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Nothing Adds Up in Lackluster Contraband

Nothing Adds Up in Lackluster <i>Contraband</i>

DVD Release Date: April 24, 2012
Theatrical Release Date: January 13, 2012
Rating: R (for violence, pervasive language and brief drug use)
Genre: Action, Crime, Thriller
Run Time: 110 min.
Directors: Baltasar Kormákur
Actors: Mark Wahlberg, Giovanni Ribisi, Kate Beckinsale, Ben Foster, Lukas Haas, David O’Hara, Kent Jude Bernard, J.K. Simmons, Caleb Landry Jones

If you’ve seen the trailer for Contraband and have a sneaking suspicion that you’ve already seen a movie just like it, well, it’s because you probably have.

Yes, in the grand tradition of January, the month where all the ho-hum, warmed-over flicks deemed not good enough for a Christmas release often make their way to a theater near you, Contraband is nothing short of lackluster. And for once, it’s not even entirely Mark Wahlberg’s (The Fighter) fault.

While the actor formerly known as “Marky Mark” actually managed to find a full range of facial expressions for his character, it’s the thoroughly unoriginal—and totally implausible—script that’s not exactly doing him any favors. After all, if you’re going with the overdone, just-one-last-job plotline, there better be a pretty compelling reason to do so. And if that’s not possible, an entertaining twist or two might keep the audience entertained anyway.

Unfortunately, neither of these scenarios play out in Contraband. Even with a gritty aesthetic and the requisite shaky camerawork meant to heighten the big action scenes, the story of a super smuggler who’s gone straight but is temporarily forced out of “retirement” to keep his family out of danger, falls flat in a hurry.

True to form, the first couple of scenes establish the now-cozy familial dynamic. Chris (Wahlberg), who’s married to Kate (Kate Beckinsale, Everybody’s Fine) and a father of two young sons, has apparently traded felonies for a house in the ‘burbs and in a zippy twist of irony, a career that involves installing home security systems. But even as Chris and Kate are shown toasting their friends at their wedding, you know it won’t be long before things go seriously awry.

See, while Chris has chosen the proverbial straight-and-narrow, his dim-witted brother-in-law Andy (Caleb Landry Jones, X-Men: First Class) is still mixed up in a life of crime. And when Andy botches a drug deal worth some major cash, his nefarious boss, Briggs (Giovanni Ribisi, The Rum Diary), decides that Chris is going to help him make things right—or else.

With his family’s well-being now hanging in the balance, naturally it doesn’t take much prodding for Chris to get back in the game. Known as “Houdini” for his ability to expertly conceal just about anything, the job involves a smuggling operation on a transport ship bound for Panama. Now in pursuit of a massive amount of American funny money (don’t ask), let’s just say some people, particularly the boat’s humorously by-the-book captain (G.K. Simmons, Young Adult), aren’t exactly thrilled when Chris boards the ship. Considering that Chris’s own father is currently behind bars for less-than-stellar behavior involving freight boats like the one they’re on, the captain can’t help wondering what Chris is up to.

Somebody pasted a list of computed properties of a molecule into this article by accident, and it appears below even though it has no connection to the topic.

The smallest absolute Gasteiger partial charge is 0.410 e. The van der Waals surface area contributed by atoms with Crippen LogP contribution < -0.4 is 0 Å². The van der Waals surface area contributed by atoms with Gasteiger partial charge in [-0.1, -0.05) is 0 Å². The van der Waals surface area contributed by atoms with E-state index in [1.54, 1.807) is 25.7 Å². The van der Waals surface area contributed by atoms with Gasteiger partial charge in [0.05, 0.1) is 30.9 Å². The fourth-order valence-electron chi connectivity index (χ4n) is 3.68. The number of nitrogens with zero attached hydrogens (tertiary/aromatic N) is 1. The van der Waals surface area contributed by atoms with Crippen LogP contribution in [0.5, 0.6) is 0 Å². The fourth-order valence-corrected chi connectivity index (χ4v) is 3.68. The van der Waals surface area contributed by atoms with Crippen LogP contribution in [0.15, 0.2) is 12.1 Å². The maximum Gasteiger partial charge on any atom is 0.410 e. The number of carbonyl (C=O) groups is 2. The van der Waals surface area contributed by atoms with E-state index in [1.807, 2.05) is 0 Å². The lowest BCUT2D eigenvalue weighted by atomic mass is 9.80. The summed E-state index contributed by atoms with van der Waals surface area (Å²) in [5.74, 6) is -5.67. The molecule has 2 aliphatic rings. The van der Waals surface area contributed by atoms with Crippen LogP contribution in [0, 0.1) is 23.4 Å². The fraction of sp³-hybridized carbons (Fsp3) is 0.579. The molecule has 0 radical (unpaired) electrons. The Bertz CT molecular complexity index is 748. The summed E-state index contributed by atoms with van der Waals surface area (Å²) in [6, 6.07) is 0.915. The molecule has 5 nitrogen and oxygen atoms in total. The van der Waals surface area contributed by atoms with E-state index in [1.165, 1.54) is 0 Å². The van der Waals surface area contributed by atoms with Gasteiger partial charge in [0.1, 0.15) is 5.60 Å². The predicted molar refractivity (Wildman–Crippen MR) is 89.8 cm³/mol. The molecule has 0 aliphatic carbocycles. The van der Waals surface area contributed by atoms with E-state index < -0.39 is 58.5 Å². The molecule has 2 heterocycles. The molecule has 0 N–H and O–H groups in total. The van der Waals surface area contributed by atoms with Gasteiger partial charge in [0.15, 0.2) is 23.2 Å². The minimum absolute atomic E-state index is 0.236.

What happens next is the stuff of mediocre action movies. Cars crash in spectacular fashion. The “plan” is quickly thrown out the window, and something far more outlandish is implemented instead. People, innocent, guilty and otherwise, are shot and killed with little regard for their lives. Questionable loyalties emerge. Anything resembling meaningful dialogue has been exchanged for a surplus of four-letter words that, sadly, even lose their shock value after a while.

Worse yet, the protagonist we’re supposed to be invested in just isn’t enough of a standout for us to care. After all, any modicum of goodwill built up in the film’s first 20 minutes doesn’t mean much if he’s basically willing to compromise it all in a matter of seconds. If anything, all the viewer is really left with after nearly two hours is the idea that “crime does pay,” a lame takeaway in an even lamer movie.


  • Drugs/Alcohol: Alcohol flows freely throughout. Sebastian (Ben Foster) is shown doing a line of cocaine. A character relapses back into alcoholism. Drugs also figure prominently into the storyline.
  • Language/Profanity: A very steady stream of expletives throughout—the “f” word is the most commonly used. God and Jesus’s names are also taken in vain on multiple occasions, plus sh--, da--, he--, bitc-, as-hole, as-.
  • Sex/Nudity: Kissing. A very rude verbal jab involving female genitalia. Sebastian tries to make a move on Chris’s wife but doesn’t get very far.
  • Violence: Several action scenes involving some serious machine gun shootouts. Several innocent police officers are killed throughout. Cars (with people inside) are purposely run into in rather dramatic fashion by other vehicles (major injuries result). Chris gets into several fights, mostly with the lowlife Briggs. Kate and her kids are threatened in a couple of different scenes, but she’s not afraid to throw a punch. Kate suffers a head injury so dramatic that Sebastian assumes she’s dead. She’s eventually wrapped in a plastic bag and thrown in a ditch that’s soon to be covered with concrete.

Christa Banister is a full-time freelancer writer, specializing in music, movies and books-related reviews and interviews and is the author of two novels, Around the World in 80 Dates and Blessed Are the Meddlers. Based in Dallas, Texas, she also weighs in on various aspects of pop culture on her personal blogFor more information, including her upcoming book signings and sample chapters of her novels, check out her Website.